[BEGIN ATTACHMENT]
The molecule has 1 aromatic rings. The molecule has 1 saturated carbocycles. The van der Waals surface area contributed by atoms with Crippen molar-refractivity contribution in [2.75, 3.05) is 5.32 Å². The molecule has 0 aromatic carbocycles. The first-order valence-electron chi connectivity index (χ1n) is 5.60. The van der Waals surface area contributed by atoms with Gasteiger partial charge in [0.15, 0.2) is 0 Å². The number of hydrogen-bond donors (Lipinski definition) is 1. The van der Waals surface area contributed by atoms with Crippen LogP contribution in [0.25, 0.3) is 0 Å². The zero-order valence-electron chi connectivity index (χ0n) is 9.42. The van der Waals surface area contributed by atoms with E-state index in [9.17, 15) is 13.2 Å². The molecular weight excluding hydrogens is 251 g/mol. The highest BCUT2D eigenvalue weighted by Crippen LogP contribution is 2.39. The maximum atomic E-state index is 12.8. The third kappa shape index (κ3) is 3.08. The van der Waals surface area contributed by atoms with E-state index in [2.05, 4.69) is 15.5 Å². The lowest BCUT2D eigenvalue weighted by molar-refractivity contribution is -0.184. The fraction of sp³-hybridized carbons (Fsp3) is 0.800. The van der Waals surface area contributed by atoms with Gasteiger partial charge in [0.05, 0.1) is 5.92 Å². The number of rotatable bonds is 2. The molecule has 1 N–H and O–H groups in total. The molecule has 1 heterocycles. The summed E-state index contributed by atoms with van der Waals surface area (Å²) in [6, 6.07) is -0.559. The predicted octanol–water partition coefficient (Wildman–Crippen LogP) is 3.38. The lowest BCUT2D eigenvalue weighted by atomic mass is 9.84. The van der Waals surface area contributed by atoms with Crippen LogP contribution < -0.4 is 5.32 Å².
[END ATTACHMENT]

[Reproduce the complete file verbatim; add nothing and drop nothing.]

The molecule has 1 aromatic rings. The molecule has 1 saturated carbocycles. The van der Waals surface area contributed by atoms with Crippen molar-refractivity contribution in [2.75, 3.05) is 5.32 Å². The molecule has 0 aromatic carbocycles. The first-order valence-electron chi connectivity index (χ1n) is 5.60. The van der Waals surface area contributed by atoms with Gasteiger partial charge in [0.15, 0.2) is 0 Å². The number of hydrogen-bond donors (Lipinski definition) is 1. The van der Waals surface area contributed by atoms with Crippen LogP contribution in [0.25, 0.3) is 0 Å². The zero-order valence-electron chi connectivity index (χ0n) is 9.42. The van der Waals surface area contributed by atoms with E-state index in [9.17, 15) is 13.2 Å². The molecular weight excluding hydrogens is 251 g/mol. The highest BCUT2D eigenvalue weighted by Crippen LogP contribution is 2.39. The maximum atomic E-state index is 12.8. The third kappa shape index (κ3) is 3.08. The van der Waals surface area contributed by atoms with E-state index in [2.05, 4.69) is 15.5 Å². The lowest BCUT2D eigenvalue weighted by molar-refractivity contribution is -0.184. The fraction of sp³-hybridized carbons (Fsp3) is 0.800. The van der Waals surface area contributed by atoms with Gasteiger partial charge in [0.05, 0.1) is 5.92 Å². The number of rotatable bonds is 2. The molecule has 1 N–H and O–H groups in total. The molecule has 1 heterocycles. The summed E-state index contributed by atoms with van der Waals surface area (Å²) in [6, 6.07) is -0.559. The predicted octanol–water partition coefficient (Wildman–Crippen LogP) is 3.38. The lowest BCUT2D eigenvalue weighted by atomic mass is 9.84. The van der Waals surface area contributed by atoms with Crippen LogP contribution < -0.4 is 5.32 Å².